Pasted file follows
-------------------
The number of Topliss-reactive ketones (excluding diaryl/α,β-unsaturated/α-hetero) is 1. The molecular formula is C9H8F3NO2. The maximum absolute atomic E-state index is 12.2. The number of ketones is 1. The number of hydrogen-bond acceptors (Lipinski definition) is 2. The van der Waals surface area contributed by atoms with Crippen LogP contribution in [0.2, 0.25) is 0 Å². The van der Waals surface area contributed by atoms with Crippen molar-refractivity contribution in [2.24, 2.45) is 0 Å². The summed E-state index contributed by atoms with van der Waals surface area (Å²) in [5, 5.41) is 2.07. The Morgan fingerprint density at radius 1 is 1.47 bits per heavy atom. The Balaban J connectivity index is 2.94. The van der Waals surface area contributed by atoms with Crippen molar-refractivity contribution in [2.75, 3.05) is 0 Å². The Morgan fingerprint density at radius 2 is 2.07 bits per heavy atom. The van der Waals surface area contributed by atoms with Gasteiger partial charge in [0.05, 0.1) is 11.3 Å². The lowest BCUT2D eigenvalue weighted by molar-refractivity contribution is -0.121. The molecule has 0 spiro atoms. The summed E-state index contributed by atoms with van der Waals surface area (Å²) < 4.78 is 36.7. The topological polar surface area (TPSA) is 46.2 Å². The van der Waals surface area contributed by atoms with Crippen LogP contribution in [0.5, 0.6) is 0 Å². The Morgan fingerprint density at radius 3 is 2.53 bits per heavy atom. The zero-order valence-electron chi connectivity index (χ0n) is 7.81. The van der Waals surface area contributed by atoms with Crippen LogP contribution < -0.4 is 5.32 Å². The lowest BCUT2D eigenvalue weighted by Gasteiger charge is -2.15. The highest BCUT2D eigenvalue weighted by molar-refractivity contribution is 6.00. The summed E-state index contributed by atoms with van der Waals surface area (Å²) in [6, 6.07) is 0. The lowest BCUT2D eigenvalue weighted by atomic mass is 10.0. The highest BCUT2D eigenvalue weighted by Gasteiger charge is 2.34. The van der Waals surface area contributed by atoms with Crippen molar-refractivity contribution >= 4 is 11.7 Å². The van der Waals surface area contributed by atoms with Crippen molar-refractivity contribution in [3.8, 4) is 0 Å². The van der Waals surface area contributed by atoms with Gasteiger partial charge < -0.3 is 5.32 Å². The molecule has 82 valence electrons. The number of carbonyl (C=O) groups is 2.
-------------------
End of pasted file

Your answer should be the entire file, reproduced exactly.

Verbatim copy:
The number of Topliss-reactive ketones (excluding diaryl/α,β-unsaturated/α-hetero) is 1. The molecular formula is C9H8F3NO2. The maximum absolute atomic E-state index is 12.2. The number of ketones is 1. The number of hydrogen-bond acceptors (Lipinski definition) is 2. The van der Waals surface area contributed by atoms with Crippen LogP contribution in [0.2, 0.25) is 0 Å². The van der Waals surface area contributed by atoms with Crippen molar-refractivity contribution in [2.24, 2.45) is 0 Å². The summed E-state index contributed by atoms with van der Waals surface area (Å²) in [5, 5.41) is 2.07. The Morgan fingerprint density at radius 1 is 1.47 bits per heavy atom. The Balaban J connectivity index is 2.94. The van der Waals surface area contributed by atoms with Crippen molar-refractivity contribution in [2.75, 3.05) is 0 Å². The Morgan fingerprint density at radius 2 is 2.07 bits per heavy atom. The van der Waals surface area contributed by atoms with Gasteiger partial charge in [0.05, 0.1) is 11.3 Å². The lowest BCUT2D eigenvalue weighted by molar-refractivity contribution is -0.121. The molecule has 0 spiro atoms. The summed E-state index contributed by atoms with van der Waals surface area (Å²) < 4.78 is 36.7. The topological polar surface area (TPSA) is 46.2 Å². The van der Waals surface area contributed by atoms with Crippen LogP contribution in [0.5, 0.6) is 0 Å². The Morgan fingerprint density at radius 3 is 2.53 bits per heavy atom. The zero-order valence-electron chi connectivity index (χ0n) is 7.81. The van der Waals surface area contributed by atoms with Crippen LogP contribution < -0.4 is 5.32 Å². The lowest BCUT2D eigenvalue weighted by Gasteiger charge is -2.15. The highest BCUT2D eigenvalue weighted by molar-refractivity contribution is 6.00. The summed E-state index contributed by atoms with van der Waals surface area (Å²) in [6, 6.07) is 0. The lowest BCUT2D eigenvalue weighted by atomic mass is 10.0. The highest BCUT2D eigenvalue weighted by Gasteiger charge is 2.34. The van der Waals surface area contributed by atoms with Crippen molar-refractivity contribution >= 4 is 11.7 Å². The van der Waals surface area contributed by atoms with Crippen molar-refractivity contribution in [3.8, 4) is 0 Å². The van der Waals surface area contributed by atoms with Gasteiger partial charge < -0.3 is 5.32 Å². The molecule has 82 valence electrons. The number of carbonyl (C=O) groups is 2.